Air traveller or prisoner?

I do not do much travelling. In fact I have hardly left Ireland at all in the past ten years. This is not because I do not like to see new places. On the contrary, I love seeing new places. Rather, it is because I absolutely loathe the experience of air travel.

Please don’t misunderstand me. I am not scared of flying. No, what I intensely dislike is the experience of getting an aeroplane. Most likely, any readers will already know exactly what I’m going to say, nevertheless, here’s my story.

In times gone past, a traveller on an aeroplane was treated like royalty. And this is most likely because they were, if not actually members of a royal family then certainly as rich as one.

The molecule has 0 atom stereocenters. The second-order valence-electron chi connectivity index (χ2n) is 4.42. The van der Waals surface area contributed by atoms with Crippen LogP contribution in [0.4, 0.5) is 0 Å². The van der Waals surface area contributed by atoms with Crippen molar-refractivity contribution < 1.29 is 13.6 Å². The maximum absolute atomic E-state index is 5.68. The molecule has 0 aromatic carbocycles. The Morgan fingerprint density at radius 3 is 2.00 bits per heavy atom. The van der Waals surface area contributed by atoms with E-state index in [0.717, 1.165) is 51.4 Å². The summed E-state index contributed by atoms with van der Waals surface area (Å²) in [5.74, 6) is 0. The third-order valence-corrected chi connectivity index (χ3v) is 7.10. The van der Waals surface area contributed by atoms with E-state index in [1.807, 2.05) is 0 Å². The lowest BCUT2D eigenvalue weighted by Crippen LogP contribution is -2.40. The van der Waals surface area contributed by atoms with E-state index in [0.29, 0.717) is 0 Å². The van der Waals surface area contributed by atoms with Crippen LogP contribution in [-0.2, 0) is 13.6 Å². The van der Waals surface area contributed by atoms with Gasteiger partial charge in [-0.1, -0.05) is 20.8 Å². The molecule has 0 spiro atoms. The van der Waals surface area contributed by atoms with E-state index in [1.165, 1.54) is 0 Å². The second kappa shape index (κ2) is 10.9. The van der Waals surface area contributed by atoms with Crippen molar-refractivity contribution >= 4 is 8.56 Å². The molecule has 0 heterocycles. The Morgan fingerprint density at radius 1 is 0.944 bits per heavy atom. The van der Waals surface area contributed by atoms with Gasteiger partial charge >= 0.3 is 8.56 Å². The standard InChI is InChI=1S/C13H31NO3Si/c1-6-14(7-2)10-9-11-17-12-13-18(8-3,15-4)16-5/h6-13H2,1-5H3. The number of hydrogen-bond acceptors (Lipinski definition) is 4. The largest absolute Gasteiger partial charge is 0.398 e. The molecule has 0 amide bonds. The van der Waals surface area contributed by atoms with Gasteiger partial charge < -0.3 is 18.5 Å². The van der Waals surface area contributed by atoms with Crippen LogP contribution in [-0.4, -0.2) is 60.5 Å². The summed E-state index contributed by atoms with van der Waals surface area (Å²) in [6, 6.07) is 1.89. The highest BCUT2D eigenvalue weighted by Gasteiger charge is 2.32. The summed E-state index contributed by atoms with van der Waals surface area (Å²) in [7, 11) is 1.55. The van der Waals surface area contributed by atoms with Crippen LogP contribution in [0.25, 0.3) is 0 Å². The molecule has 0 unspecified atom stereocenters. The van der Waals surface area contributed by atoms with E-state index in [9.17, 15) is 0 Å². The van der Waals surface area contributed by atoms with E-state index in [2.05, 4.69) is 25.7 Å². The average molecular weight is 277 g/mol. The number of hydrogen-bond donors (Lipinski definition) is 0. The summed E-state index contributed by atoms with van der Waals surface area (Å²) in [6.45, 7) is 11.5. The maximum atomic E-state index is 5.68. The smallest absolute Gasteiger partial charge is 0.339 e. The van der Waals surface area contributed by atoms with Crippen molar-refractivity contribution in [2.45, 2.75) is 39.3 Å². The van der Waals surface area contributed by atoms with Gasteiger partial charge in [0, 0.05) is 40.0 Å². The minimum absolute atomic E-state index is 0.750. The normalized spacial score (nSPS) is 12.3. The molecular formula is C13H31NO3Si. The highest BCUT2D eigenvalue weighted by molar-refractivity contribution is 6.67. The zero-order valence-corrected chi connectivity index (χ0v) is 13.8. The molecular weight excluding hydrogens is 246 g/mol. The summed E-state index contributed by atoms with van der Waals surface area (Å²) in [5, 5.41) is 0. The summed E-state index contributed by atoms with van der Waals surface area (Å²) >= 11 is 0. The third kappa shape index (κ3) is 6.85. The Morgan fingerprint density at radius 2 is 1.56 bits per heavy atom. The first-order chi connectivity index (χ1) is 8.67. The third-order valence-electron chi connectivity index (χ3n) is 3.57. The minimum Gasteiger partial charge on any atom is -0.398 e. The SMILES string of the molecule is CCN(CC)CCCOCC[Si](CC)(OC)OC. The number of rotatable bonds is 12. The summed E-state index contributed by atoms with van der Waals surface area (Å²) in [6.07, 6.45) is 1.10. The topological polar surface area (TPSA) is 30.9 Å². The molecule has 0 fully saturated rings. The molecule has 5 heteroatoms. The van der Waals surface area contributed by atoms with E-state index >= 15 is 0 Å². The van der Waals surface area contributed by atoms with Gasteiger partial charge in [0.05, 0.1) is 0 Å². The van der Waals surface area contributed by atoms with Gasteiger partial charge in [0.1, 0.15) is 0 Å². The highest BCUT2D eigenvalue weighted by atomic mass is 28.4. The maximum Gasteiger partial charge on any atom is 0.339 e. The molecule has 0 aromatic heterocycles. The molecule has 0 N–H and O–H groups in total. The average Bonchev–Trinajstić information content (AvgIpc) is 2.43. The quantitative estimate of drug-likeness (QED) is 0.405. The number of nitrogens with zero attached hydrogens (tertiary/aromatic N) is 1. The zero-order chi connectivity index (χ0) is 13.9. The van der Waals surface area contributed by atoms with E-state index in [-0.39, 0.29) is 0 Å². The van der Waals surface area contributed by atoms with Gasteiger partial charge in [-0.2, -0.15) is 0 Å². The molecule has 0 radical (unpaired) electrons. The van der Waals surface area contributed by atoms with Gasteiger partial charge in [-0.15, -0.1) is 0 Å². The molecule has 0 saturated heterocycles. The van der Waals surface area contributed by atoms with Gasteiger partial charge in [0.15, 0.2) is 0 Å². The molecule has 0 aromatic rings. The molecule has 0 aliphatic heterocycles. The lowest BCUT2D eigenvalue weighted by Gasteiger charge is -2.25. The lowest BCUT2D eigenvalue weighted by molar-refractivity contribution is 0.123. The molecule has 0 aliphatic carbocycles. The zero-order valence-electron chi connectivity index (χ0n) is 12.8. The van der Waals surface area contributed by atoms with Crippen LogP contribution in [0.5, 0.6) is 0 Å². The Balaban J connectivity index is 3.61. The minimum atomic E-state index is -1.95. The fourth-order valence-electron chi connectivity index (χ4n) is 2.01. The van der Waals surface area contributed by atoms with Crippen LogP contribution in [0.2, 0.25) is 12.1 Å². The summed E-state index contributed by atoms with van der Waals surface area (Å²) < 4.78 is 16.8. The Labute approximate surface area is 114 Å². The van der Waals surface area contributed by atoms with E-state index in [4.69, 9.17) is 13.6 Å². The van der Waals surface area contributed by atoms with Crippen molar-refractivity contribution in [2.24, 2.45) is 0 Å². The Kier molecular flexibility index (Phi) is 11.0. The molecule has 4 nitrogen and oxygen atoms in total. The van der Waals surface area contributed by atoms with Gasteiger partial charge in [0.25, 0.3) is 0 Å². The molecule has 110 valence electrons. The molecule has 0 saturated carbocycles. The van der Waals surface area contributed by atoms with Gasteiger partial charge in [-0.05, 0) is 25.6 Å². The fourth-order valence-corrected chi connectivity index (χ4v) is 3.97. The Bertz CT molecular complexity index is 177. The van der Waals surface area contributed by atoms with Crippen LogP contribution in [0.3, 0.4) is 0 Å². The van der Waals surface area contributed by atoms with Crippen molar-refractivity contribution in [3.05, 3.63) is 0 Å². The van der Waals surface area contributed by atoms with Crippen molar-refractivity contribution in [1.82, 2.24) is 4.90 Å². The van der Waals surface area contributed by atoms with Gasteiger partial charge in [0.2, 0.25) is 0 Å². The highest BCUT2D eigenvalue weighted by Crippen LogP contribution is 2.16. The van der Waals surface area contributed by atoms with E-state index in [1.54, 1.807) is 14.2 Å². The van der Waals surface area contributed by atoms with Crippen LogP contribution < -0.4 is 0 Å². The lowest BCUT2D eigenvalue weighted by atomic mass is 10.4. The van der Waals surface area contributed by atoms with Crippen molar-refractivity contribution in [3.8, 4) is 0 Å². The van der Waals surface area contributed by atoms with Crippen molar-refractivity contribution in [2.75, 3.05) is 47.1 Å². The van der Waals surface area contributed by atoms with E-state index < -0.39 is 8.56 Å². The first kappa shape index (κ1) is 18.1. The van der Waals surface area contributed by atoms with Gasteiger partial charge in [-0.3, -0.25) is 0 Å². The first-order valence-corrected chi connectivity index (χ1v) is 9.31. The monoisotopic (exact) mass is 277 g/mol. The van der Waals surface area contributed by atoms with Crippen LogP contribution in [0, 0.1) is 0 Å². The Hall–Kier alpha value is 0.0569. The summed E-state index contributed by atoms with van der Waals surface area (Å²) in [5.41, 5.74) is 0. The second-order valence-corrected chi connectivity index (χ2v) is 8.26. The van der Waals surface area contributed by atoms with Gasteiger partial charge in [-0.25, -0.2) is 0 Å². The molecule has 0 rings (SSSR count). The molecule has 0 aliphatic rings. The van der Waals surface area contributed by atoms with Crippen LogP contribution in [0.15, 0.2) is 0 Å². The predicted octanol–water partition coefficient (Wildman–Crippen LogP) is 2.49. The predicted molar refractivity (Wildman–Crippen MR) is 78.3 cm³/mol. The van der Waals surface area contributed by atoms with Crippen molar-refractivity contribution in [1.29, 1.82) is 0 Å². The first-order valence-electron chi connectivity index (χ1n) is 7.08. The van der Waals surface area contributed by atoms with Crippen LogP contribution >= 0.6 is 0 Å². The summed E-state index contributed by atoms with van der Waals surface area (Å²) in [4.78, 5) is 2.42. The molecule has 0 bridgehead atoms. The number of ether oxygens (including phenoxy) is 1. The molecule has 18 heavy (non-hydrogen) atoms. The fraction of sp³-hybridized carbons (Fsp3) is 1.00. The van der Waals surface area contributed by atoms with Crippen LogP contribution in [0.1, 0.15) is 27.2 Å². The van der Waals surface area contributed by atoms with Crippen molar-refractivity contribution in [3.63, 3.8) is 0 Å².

Today, in the era of mass air transport (and of course random terrorism) the air traveller is actually treated more like a prisoner. Ponder this: in what other feat of endeavour does one have to queue endlessly for several hours, to get into a narrow space, have to pass through a security barrier that requires the removal of all personal possessions and then (in some cases, including mine, on my most recent trip) an invasive body search?

That’s right, the answer is: prison. Then on disembarking more queues, a surly check of one’s passport to make sure one is who one says one is. Once again, in what other area of human activity are you so closely watched, corralled and inconvenienced?

And in between the herding of humans that a modern airport is, you must sit tightly packed with hundreds of other sweating, irritable humans, wiling away the hours in the most uncomfortable of positions.

Next time, I’m taking the boat.

 

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